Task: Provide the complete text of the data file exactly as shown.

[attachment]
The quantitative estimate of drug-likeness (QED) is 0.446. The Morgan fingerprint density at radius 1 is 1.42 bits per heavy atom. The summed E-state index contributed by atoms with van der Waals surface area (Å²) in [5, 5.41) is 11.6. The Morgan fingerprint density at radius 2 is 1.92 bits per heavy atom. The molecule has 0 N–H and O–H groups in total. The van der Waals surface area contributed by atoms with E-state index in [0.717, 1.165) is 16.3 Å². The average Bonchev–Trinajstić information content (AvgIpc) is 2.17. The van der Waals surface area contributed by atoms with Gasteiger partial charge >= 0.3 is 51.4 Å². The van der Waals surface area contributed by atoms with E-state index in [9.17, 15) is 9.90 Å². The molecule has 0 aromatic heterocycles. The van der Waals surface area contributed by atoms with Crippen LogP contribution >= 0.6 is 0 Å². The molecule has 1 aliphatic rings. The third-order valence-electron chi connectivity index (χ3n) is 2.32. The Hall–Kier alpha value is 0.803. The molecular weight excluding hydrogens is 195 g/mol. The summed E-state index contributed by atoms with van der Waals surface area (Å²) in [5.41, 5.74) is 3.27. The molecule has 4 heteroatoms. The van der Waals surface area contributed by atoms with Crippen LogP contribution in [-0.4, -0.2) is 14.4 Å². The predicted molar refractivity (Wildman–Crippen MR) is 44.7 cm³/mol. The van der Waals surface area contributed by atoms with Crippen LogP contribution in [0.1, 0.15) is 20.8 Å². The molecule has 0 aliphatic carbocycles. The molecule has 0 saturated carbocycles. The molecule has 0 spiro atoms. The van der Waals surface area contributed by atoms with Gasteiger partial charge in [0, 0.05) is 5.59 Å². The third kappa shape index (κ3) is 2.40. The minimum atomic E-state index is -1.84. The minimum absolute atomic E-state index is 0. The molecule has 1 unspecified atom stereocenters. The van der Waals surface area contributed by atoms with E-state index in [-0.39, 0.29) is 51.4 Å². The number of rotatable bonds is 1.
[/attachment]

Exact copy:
The quantitative estimate of drug-likeness (QED) is 0.446. The Morgan fingerprint density at radius 1 is 1.42 bits per heavy atom. The summed E-state index contributed by atoms with van der Waals surface area (Å²) in [5, 5.41) is 11.6. The Morgan fingerprint density at radius 2 is 1.92 bits per heavy atom. The molecule has 0 N–H and O–H groups in total. The van der Waals surface area contributed by atoms with E-state index in [0.717, 1.165) is 16.3 Å². The average Bonchev–Trinajstić information content (AvgIpc) is 2.17. The van der Waals surface area contributed by atoms with Gasteiger partial charge >= 0.3 is 51.4 Å². The van der Waals surface area contributed by atoms with E-state index in [9.17, 15) is 9.90 Å². The molecule has 0 aromatic heterocycles. The van der Waals surface area contributed by atoms with Crippen LogP contribution >= 0.6 is 0 Å². The molecule has 1 aliphatic rings. The third-order valence-electron chi connectivity index (χ3n) is 2.32. The Hall–Kier alpha value is 0.803. The molecular weight excluding hydrogens is 195 g/mol. The summed E-state index contributed by atoms with van der Waals surface area (Å²) in [5.41, 5.74) is 3.27. The molecule has 4 heteroatoms. The van der Waals surface area contributed by atoms with Crippen LogP contribution in [-0.4, -0.2) is 14.4 Å². The predicted molar refractivity (Wildman–Crippen MR) is 44.7 cm³/mol. The van der Waals surface area contributed by atoms with Crippen LogP contribution in [0.1, 0.15) is 20.8 Å². The molecule has 0 aliphatic carbocycles. The molecule has 0 saturated carbocycles. The molecule has 0 spiro atoms. The van der Waals surface area contributed by atoms with Gasteiger partial charge in [0, 0.05) is 5.59 Å². The third kappa shape index (κ3) is 2.40. The minimum atomic E-state index is -1.84. The minimum absolute atomic E-state index is 0. The molecule has 1 unspecified atom stereocenters. The van der Waals surface area contributed by atoms with E-state index in [-0.39, 0.29) is 51.4 Å². The number of rotatable bonds is 1.